Tesla Logs: The problem with Data vs. User
This week the New York Times published a review of the Tesla Supercharger system and Model S in the Northeast. The article detailed a very frustrating trip, ultimately ending with the car on a flat bed tow truck. Tesla quickly responded with assertions that the story was ‘fake’ and they had data logs to prove it. Yesterday the logs came out, complete with comments that disputed point by point many of the criticisms leveled in the article.
Before the hard facts came out the EV community responded at first with helpful tips for the driver in the future (ever the altruists). Once the data was out there, lines were drawn. People either took the side that the article was a smear job, that facts can be manipulated, or that we could never really know the whole story.
The author’s intentions aside, this story illustrates the difference between fact and feelings.
There is no doubt that there is a divide between what a user experiences and feels, and the cold truth of what happens. I’m sure that at some point in each of our lives we have been confronted with an unbiased record of a situation that we experienced and remembered much differently. Our opinions are warped from an entire life of previous experiences, and in the moment we can perceive things according to our own expectations.
For example, I too have run an EV down to 0 available range, and when it hits the point where you are notified of that fact, the only thing I felt was panic. Even though a charger was well within the remaining range, and even though I had planned on it happening, there is something about ‘running out of gas’ that leaves a pit in my stomach. My heart raced, I wanted to pull over right away, I felt like I was completely out of control of the situation. Getting to the charger gave a huge feeling of relief, but not enough to make the net experience positive. The logs won’t tell that story.
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Data doesn’t need to be ‘cold hard truth’ it doesn’t need to illustrate user error in a ‘gotcha’ sort of way. Good data can help the user, it supports the user.
Take any sort of pride or bias away, and instead look at the things that you can learn from the data, the way in which it can help you. More information isn’t a bad thing. Measurement and analysis helps close the gap between what a user feels and the facts of what happened. Closing that gap is critical to the widespread adoption of electric cars.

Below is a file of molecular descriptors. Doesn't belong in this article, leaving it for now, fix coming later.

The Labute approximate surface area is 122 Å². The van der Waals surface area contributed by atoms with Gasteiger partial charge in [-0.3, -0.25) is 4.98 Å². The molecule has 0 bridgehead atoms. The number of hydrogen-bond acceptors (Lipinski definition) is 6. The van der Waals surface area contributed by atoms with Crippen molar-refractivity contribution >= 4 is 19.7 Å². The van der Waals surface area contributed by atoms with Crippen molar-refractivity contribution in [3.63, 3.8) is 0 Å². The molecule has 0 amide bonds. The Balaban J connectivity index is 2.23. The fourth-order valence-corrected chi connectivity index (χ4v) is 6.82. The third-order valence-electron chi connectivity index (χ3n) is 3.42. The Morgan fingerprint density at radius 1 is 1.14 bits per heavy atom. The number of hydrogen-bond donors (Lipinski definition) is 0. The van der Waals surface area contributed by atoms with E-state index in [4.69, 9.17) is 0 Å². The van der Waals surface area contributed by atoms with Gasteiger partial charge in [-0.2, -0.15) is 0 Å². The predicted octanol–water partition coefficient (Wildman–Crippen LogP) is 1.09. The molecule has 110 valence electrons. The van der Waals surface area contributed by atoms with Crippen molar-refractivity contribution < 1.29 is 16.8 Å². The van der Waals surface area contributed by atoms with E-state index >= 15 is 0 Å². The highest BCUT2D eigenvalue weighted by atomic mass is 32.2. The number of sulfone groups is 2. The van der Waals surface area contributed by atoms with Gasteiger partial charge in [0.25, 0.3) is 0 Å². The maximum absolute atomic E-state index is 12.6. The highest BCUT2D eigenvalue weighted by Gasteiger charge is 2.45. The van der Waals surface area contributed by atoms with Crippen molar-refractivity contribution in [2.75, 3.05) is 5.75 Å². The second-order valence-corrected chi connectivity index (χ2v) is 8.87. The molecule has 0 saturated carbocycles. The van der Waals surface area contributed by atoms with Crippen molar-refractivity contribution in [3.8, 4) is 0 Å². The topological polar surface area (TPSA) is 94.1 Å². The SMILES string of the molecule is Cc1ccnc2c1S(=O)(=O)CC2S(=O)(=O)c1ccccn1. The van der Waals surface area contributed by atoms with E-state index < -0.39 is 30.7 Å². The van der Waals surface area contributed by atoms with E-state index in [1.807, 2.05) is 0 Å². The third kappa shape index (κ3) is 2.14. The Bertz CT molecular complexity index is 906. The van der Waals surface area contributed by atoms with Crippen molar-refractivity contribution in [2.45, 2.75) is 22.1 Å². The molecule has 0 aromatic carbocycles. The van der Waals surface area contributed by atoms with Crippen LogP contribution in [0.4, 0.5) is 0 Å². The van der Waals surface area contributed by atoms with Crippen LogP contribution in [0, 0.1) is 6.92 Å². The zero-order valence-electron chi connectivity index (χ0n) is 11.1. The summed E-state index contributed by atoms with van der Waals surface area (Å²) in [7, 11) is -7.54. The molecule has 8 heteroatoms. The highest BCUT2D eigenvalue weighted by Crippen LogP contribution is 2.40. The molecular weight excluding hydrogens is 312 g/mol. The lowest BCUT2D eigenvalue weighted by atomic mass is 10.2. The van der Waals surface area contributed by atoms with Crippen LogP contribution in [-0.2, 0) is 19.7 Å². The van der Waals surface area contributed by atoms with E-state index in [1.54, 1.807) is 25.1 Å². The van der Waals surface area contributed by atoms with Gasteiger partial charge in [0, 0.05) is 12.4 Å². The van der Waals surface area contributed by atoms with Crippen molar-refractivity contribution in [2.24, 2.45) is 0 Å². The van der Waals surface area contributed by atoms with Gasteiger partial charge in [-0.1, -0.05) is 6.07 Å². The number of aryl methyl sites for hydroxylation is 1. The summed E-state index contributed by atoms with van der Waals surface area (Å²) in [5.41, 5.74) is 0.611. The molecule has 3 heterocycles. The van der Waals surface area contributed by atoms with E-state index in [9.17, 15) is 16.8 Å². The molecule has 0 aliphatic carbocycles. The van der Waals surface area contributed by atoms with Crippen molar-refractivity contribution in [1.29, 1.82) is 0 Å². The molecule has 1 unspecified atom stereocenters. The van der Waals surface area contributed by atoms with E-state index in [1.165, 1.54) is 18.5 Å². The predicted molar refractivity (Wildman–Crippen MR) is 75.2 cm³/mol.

Graphs can’t convey emotions, but understanding them can help change the way we feel
In order to get more people into electric vehicles they have to actually enjoy electric vehicles. The first time they push down the pedal and feel the rush of a silent acceleration is such a positive feeling. How wonderful would it be if that delight lasted the entire ride?
Without seeing data (like the logs from Tesla) the driver can only rely on how they felt. A bad feeling from a previous drive can roll over onto future trips, even if it’s only minor things going wrong, the frustrations seem to compound upon one another.
I don’t think there are many things more frustrating than not understanding what is going wrong. Without a grasp on what is going wrong, you can’t take the steps to fix it. No driver should feel helpless or clueless about their vehicle.
Most people grew up around conventional vehicles; to the point where their operation isn’t something we really need to give much thought to. Knowing that this experience will undoubtedly be different when entering an electric vehicle, especially a pure EV, the less time it takes to bring them ‘up to speed’ (pun intended), the more enjoyment they will have. Let’s help these drivers. Instead of having them guess at what works or what doesn’t let’s show them.
A car is more than a set of wheels that takes us from place to place, there is a huge emotional aspect that comes with driving. We can’t expect to capture that with some graphs. What we can do is use those graphs to tell a clearer story, to assure and inform drivers, and give them confidence going forward.